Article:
150 year old modern masterpiece

Posted by Bel. The time is 10:30am here in Wellington, NZ.

There were so many things I liked about this book. I will not be at all surprised when a new film version of it comes out sometime soon, and they play up the 'Real Wives of Ye Olde France' side of it.

Despite the fact that "Madame Bovary" was first published in the 1850s, Flaubert has created a character that still resonates today - she is the prototype for Carmela Soprano, for the modern day woman shopping her way out of unhappiness, for suburbanites quietly suffocating under the routine of small-town existence.

This book reminded me a lot of "The House of Mirth", as they both have the same tragic arc and a compelling female lead who makes the wrong choices and essentially digs her own grave. Both storylines make apparent the patriachal framework of their lives and how their destinies are without escape, due to a complete lack of autonomy.

It felt like a great translation to read, with all the nuances and humour intact - unlike the clunky idiomatic writing in the version of Colette's "Earthly Paradise" I read recently. That had multiple translators, due to the piecemeal nature of the collection, and there were times when I thought 'Really? That's how she phrased that??'.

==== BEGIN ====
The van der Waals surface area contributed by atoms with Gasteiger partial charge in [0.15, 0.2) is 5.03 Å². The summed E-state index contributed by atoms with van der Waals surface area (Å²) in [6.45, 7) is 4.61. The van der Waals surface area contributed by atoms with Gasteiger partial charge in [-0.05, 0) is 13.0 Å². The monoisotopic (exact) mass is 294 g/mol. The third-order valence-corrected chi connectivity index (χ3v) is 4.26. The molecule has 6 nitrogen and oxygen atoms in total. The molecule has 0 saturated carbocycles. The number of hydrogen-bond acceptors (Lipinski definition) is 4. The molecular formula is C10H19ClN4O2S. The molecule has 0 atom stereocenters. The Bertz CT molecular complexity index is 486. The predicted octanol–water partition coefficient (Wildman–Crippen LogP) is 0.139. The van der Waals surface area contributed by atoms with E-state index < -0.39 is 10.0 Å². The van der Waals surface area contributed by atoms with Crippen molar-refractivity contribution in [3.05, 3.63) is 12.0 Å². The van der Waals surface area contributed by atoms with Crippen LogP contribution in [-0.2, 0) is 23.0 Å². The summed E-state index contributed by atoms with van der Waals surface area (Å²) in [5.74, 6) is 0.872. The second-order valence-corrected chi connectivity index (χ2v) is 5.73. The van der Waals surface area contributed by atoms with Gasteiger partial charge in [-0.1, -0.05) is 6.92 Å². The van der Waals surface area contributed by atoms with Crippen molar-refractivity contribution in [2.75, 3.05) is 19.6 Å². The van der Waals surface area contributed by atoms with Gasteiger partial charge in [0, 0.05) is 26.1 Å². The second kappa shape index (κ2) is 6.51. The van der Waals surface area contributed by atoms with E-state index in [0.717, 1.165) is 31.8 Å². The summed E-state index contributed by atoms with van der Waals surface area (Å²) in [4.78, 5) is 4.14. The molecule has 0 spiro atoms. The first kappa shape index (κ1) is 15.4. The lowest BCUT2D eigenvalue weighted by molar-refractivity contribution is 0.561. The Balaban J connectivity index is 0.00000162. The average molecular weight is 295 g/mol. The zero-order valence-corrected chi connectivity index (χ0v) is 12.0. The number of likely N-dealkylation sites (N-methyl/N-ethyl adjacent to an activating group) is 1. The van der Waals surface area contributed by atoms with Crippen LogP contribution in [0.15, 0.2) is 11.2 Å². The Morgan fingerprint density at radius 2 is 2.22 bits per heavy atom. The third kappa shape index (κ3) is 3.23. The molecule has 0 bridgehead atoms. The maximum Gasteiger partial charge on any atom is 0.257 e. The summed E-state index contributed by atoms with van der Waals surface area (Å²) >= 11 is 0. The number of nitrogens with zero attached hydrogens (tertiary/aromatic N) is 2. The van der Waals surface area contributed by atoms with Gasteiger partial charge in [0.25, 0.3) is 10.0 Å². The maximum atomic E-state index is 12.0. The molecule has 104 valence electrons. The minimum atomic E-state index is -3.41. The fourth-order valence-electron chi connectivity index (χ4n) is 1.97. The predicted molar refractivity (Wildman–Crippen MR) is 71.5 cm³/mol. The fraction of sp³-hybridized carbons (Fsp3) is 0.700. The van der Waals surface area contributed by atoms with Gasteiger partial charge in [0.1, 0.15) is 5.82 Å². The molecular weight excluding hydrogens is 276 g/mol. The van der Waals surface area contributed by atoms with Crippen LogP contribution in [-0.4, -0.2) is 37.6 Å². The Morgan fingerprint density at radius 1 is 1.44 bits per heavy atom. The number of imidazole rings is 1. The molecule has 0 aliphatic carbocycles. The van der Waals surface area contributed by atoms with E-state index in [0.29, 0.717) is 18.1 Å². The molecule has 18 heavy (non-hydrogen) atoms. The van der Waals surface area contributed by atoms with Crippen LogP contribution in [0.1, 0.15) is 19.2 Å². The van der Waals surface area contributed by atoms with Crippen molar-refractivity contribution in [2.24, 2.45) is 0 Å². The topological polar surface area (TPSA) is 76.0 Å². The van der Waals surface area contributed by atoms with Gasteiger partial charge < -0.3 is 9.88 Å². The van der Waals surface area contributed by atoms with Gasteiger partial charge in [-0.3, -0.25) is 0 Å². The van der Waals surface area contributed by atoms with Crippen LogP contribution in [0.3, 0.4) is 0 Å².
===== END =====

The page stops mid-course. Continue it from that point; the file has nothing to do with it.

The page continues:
I shall give "Madame Bovary" very nearly 4 stars. Let's say 3 and 3/4. It's just that I heard that it had been banned when it came out and so I was expecting it to be a bit more raunchy than it was - however, of course, it is all discreet 'off screen' action [tragic that I use a filmic term to describe that]. What Emma gets up to is still scandalous behaviour, but I always find it very weird when you read these old-fashioned books and you finish a paragraph and then go, 'Huh. Oh! They did it... Did they? (scan back a bit) Yes... yes I think they did! Scandalous!!'